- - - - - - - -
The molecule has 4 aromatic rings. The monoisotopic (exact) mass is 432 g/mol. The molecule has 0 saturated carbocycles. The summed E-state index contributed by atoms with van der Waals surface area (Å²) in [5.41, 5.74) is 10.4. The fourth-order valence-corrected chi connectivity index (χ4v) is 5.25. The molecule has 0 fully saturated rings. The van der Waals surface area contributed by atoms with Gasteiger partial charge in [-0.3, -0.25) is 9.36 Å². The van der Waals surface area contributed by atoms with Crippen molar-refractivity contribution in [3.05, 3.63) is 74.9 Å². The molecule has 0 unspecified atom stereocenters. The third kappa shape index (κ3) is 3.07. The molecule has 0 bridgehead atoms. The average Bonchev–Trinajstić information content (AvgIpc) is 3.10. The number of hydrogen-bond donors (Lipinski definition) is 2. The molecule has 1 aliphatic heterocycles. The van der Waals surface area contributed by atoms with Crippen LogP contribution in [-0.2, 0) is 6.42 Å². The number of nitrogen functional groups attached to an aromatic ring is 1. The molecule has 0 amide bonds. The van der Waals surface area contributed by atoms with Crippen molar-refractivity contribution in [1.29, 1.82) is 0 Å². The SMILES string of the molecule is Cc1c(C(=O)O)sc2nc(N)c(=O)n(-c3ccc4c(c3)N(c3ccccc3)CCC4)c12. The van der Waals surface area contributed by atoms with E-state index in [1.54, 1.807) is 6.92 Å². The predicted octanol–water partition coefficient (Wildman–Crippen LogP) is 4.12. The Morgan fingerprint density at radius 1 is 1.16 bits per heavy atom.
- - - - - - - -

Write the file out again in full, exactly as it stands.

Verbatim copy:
The molecule has 4 aromatic rings. The monoisotopic (exact) mass is 432 g/mol. The molecule has 0 saturated carbocycles. The summed E-state index contributed by atoms with van der Waals surface area (Å²) in [5.41, 5.74) is 10.4. The fourth-order valence-corrected chi connectivity index (χ4v) is 5.25. The molecule has 0 fully saturated rings. The van der Waals surface area contributed by atoms with Gasteiger partial charge in [-0.3, -0.25) is 9.36 Å². The van der Waals surface area contributed by atoms with Crippen molar-refractivity contribution in [3.05, 3.63) is 74.9 Å². The molecule has 0 unspecified atom stereocenters. The third kappa shape index (κ3) is 3.07. The molecule has 0 bridgehead atoms. The average Bonchev–Trinajstić information content (AvgIpc) is 3.10. The number of hydrogen-bond donors (Lipinski definition) is 2. The molecule has 1 aliphatic heterocycles. The van der Waals surface area contributed by atoms with Crippen LogP contribution in [-0.2, 0) is 6.42 Å². The number of nitrogen functional groups attached to an aromatic ring is 1. The molecule has 0 amide bonds. The van der Waals surface area contributed by atoms with Crippen molar-refractivity contribution in [1.29, 1.82) is 0 Å². The SMILES string of the molecule is Cc1c(C(=O)O)sc2nc(N)c(=O)n(-c3ccc4c(c3)N(c3ccccc3)CCC4)c12. The van der Waals surface area contributed by atoms with E-state index in [1.54, 1.807) is 6.92 Å². The predicted octanol–water partition coefficient (Wildman–Crippen LogP) is 4.12. The Morgan fingerprint density at radius 1 is 1.16 bits per heavy atom.